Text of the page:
In Themelios 39.1, Gerald Bray and Thomas Schreiner dialogue about doing/writing theology. Here is the closing paragraph from Bray’s review of Schreiner’s book, The King in HIs Beauty: A Biblical Theology of the Old and New Testaments.

This is ultimately why theology cannot be simply a running exposition of the biblical text, in whatever order it is taken. It must penetrate that text and reveal the foundations on which it is built, the principles that underlie the revelation that it contains. This search for meaning is not a departure from the Bible but an exploration of its hidden depths that will enable us to understand it better. Just as we look at how other people behave and try to work out from that what really makes them tick, so we read of the great acts of God among his people in order to understand better who he is and what his purposes are. The end result will be a systematic theology built out of the evidence culled from many different parts of the revelation and not simply an account of that revelation’s contents. It is here I think that biblical scholars need to rethink their discipline, recognise what its limitations are, and accept that not only is a systematic theology necessary, but that it can be constructed only by using the evidence of the narrative and going behind it in ways that do not contradict but illuminate it better. I hope and pray that evangelical biblical scholars will come to appreciate this and that their magnificent efforts in analyzing the Scriptures may bear fruit in a deeper synthesis of what their message and their ultimate purpose is.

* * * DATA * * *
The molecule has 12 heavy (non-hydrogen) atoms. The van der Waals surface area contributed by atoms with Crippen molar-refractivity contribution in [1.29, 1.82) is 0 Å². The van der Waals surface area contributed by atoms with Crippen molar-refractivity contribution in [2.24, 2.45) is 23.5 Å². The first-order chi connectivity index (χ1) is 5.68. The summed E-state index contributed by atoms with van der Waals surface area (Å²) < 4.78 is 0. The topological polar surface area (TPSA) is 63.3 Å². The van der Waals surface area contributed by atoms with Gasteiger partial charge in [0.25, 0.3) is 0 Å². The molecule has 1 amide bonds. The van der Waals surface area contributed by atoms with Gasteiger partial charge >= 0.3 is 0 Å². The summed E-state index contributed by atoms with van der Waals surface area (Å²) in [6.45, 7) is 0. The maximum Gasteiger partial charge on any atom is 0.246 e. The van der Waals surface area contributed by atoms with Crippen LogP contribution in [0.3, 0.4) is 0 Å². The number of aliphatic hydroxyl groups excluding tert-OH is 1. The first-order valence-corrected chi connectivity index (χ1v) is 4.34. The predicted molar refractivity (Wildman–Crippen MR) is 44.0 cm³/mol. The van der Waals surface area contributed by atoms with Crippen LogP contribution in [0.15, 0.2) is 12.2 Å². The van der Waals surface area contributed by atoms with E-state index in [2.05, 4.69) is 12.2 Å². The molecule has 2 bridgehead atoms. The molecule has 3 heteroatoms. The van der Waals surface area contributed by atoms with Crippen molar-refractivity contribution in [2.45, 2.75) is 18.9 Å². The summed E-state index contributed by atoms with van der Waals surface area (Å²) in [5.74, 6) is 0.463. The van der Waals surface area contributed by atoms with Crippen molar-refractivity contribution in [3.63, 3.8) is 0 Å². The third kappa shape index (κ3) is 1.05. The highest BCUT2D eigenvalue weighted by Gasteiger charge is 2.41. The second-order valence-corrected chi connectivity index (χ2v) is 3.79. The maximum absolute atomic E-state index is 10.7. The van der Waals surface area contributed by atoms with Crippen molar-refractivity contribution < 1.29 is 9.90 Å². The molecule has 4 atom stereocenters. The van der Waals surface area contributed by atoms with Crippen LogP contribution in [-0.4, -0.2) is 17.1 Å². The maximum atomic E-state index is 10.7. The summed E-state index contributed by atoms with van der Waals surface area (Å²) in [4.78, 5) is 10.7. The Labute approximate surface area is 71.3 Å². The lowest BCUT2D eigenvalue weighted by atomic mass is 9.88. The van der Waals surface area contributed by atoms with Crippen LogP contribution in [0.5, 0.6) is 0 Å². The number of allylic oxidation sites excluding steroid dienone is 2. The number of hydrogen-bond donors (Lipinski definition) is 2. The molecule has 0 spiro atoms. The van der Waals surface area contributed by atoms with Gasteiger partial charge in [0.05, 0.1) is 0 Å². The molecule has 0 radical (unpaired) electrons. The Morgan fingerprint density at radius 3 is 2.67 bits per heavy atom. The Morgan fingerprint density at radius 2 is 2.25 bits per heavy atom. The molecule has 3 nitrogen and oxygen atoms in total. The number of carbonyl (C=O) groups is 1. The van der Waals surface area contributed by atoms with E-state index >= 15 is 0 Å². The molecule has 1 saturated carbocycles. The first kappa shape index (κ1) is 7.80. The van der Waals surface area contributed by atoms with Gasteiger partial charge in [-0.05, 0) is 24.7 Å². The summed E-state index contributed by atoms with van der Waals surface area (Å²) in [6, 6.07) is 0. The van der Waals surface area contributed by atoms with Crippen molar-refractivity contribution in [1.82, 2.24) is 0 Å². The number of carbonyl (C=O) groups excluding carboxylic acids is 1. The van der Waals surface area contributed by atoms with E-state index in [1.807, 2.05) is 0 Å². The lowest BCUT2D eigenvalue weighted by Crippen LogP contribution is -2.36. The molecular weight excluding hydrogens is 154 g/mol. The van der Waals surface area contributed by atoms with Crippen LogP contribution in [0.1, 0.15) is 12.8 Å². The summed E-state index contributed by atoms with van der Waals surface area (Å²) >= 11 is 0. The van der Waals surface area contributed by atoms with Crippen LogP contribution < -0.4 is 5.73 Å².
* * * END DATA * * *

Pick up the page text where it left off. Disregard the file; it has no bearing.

You can read the full review here. (And here is Schreiner’s review of Bray’s book, God is Love: A Biblical and Systematic Theology.)

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